This year's Open was the showcase event of the huge Tournaments of Champions, the largest table tennis event ever held in North America. Players of all ages, all abilities and nationalities bounced around Baltimore for more than a week. Two blocks from the Arena, in the Convention Center, some 2,000 players from 56 countries competed in age divisions ranging from under-10 to over-80.
"Most people only think of the recreational side of table tennis," said Dan Seemiller, the new president of the U.S. Table Tennis Association (USTTA). Seemiller was in town not only to oversee the Tournaments of Champions competition but also to provide color commentary for ESPN's coverage of the Open, which will be telecast later this month. "An event like this helps educate the public about the competitive aspect."
Seemiller, a nationally ranked player, took over as USTTA president on June 1. He is a tireless campaigner for his sport: "We want to go from being perceived as a game to being perceived as a sport. We're in the Olympics now, and we're starting to get some respect in this country. This event will do a lot to help."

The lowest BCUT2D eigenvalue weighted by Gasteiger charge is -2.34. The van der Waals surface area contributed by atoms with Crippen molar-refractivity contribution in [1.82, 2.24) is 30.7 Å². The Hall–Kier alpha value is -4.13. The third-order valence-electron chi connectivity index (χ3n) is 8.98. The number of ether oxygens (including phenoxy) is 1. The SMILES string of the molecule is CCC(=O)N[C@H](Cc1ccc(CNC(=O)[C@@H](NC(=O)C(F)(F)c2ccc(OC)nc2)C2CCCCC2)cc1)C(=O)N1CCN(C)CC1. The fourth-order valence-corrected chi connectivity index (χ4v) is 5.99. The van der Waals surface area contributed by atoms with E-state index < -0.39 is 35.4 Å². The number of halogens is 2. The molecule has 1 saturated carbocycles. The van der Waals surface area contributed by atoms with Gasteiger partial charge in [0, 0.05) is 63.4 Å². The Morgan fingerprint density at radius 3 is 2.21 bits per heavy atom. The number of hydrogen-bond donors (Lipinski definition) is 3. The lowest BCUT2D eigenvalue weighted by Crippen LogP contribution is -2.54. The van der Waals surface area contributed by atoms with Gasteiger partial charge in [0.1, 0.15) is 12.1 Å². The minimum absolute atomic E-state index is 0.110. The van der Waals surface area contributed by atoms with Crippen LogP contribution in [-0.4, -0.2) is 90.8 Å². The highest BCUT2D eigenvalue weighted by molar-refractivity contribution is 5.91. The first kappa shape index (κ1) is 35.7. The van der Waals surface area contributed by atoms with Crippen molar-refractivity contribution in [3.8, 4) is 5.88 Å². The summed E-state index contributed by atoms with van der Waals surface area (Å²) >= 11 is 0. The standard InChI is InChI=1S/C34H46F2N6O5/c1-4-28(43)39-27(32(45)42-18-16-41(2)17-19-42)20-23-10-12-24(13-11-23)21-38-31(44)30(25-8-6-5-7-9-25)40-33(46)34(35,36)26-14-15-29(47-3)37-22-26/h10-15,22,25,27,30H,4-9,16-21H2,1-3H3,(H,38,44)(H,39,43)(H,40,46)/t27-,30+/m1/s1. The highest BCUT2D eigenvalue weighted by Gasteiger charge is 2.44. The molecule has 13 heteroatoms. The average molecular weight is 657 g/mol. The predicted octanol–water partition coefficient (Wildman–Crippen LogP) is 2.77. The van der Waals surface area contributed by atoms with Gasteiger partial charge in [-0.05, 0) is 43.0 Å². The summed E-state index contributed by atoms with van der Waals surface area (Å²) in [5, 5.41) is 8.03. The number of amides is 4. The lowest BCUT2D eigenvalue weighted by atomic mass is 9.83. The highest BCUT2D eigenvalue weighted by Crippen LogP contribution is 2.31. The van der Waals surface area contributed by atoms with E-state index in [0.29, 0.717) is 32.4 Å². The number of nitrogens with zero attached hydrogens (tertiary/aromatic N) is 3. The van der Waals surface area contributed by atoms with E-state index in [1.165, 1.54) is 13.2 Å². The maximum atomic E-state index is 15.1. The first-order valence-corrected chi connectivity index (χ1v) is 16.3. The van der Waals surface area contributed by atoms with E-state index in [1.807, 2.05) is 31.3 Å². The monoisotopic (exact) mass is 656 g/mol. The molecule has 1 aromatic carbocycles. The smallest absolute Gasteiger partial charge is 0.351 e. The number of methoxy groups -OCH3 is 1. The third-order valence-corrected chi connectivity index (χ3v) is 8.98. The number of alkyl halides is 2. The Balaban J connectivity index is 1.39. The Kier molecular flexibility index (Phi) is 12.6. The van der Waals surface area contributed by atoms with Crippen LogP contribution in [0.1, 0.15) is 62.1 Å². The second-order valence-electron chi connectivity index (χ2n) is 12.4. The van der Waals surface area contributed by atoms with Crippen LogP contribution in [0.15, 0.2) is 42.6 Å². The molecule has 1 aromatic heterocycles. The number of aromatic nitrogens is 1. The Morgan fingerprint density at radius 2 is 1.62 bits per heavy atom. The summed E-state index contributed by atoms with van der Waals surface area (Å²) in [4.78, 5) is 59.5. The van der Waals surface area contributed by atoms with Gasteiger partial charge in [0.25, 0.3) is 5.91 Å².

Baltimore was an appropriate setting for the tournament, which for the past five years had been held in Miami, because this spring the city's schools became the first in the country to install table tennis as a varsity sport. "It's perfect for schools," said Seemiller. "It's cheap and it's safe."
The USTTA says there are nearly 20 million table tennis players in the country, and last year the organization sanctioned 300 tournaments nationwide. Still, the U.S. has a long way to go to catch up with the rest of the world.
In Asia and Europe, table tennis is a major sport. Players like Waldner and his teammate Mikael Appelgren, the 1989 European champion, make very good livings through prize money, club contracts and endorsements. Waldner, who started playing table tennis when he was six, recently signed a five-year contract with Banda, a Swedish manufacturer of table tennis equipment, that guarantees him at least $66,000 a year.